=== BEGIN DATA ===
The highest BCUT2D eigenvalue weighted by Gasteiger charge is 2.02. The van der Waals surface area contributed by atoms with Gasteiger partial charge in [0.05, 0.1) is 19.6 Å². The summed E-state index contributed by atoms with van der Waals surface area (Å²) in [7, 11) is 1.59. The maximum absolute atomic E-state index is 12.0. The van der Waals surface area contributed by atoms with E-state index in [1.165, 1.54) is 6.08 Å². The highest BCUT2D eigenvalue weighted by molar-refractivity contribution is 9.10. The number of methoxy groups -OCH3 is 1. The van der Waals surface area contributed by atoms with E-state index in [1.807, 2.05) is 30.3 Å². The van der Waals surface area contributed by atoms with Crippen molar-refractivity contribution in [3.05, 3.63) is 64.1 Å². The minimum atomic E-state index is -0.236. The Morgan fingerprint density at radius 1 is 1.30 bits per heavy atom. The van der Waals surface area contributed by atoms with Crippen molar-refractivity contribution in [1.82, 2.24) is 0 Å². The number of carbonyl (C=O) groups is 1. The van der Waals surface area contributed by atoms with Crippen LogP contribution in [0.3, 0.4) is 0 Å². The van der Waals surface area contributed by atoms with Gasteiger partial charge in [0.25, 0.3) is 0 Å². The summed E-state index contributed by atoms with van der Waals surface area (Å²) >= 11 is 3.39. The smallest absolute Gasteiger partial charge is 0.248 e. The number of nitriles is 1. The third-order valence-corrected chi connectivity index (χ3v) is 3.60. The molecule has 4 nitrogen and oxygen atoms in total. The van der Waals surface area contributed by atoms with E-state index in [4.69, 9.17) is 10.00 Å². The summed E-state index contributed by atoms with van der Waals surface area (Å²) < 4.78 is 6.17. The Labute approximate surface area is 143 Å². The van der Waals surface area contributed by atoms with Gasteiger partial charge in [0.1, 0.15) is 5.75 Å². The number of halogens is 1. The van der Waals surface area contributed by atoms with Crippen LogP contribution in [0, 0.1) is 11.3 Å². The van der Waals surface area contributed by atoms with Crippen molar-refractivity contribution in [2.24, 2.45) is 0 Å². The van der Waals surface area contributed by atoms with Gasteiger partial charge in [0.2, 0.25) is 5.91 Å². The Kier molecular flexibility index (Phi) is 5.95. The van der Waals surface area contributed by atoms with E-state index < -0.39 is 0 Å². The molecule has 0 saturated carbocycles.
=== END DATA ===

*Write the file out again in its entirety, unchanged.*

The highest BCUT2D eigenvalue weighted by Gasteiger charge is 2.02. The van der Waals surface area contributed by atoms with Gasteiger partial charge in [0.05, 0.1) is 19.6 Å². The summed E-state index contributed by atoms with van der Waals surface area (Å²) in [7, 11) is 1.59. The maximum absolute atomic E-state index is 12.0. The van der Waals surface area contributed by atoms with E-state index in [1.165, 1.54) is 6.08 Å². The highest BCUT2D eigenvalue weighted by molar-refractivity contribution is 9.10. The number of methoxy groups -OCH3 is 1. The van der Waals surface area contributed by atoms with E-state index in [1.807, 2.05) is 30.3 Å². The van der Waals surface area contributed by atoms with Crippen molar-refractivity contribution in [3.05, 3.63) is 64.1 Å². The minimum atomic E-state index is -0.236. The Morgan fingerprint density at radius 1 is 1.30 bits per heavy atom. The van der Waals surface area contributed by atoms with Crippen molar-refractivity contribution in [1.82, 2.24) is 0 Å². The number of carbonyl (C=O) groups is 1. The van der Waals surface area contributed by atoms with Crippen LogP contribution in [0.3, 0.4) is 0 Å². The van der Waals surface area contributed by atoms with Gasteiger partial charge in [0.25, 0.3) is 0 Å². The summed E-state index contributed by atoms with van der Waals surface area (Å²) >= 11 is 3.39. The smallest absolute Gasteiger partial charge is 0.248 e. The number of nitriles is 1. The third-order valence-corrected chi connectivity index (χ3v) is 3.60. The molecule has 4 nitrogen and oxygen atoms in total. The van der Waals surface area contributed by atoms with E-state index in [4.69, 9.17) is 10.00 Å². The summed E-state index contributed by atoms with van der Waals surface area (Å²) < 4.78 is 6.17. The Labute approximate surface area is 143 Å². The van der Waals surface area contributed by atoms with Gasteiger partial charge in [0.1, 0.15) is 5.75 Å². The number of halogens is 1. The van der Waals surface area contributed by atoms with Crippen LogP contribution in [0, 0.1) is 11.3 Å². The van der Waals surface area contributed by atoms with Crippen molar-refractivity contribution in [2.24, 2.45) is 0 Å². The van der Waals surface area contributed by atoms with Gasteiger partial charge in [0.2, 0.25) is 5.91 Å². The Kier molecular flexibility index (Phi) is 5.95. The van der Waals surface area contributed by atoms with E-state index < -0.39 is 0 Å². The molecule has 0 saturated carbocycles.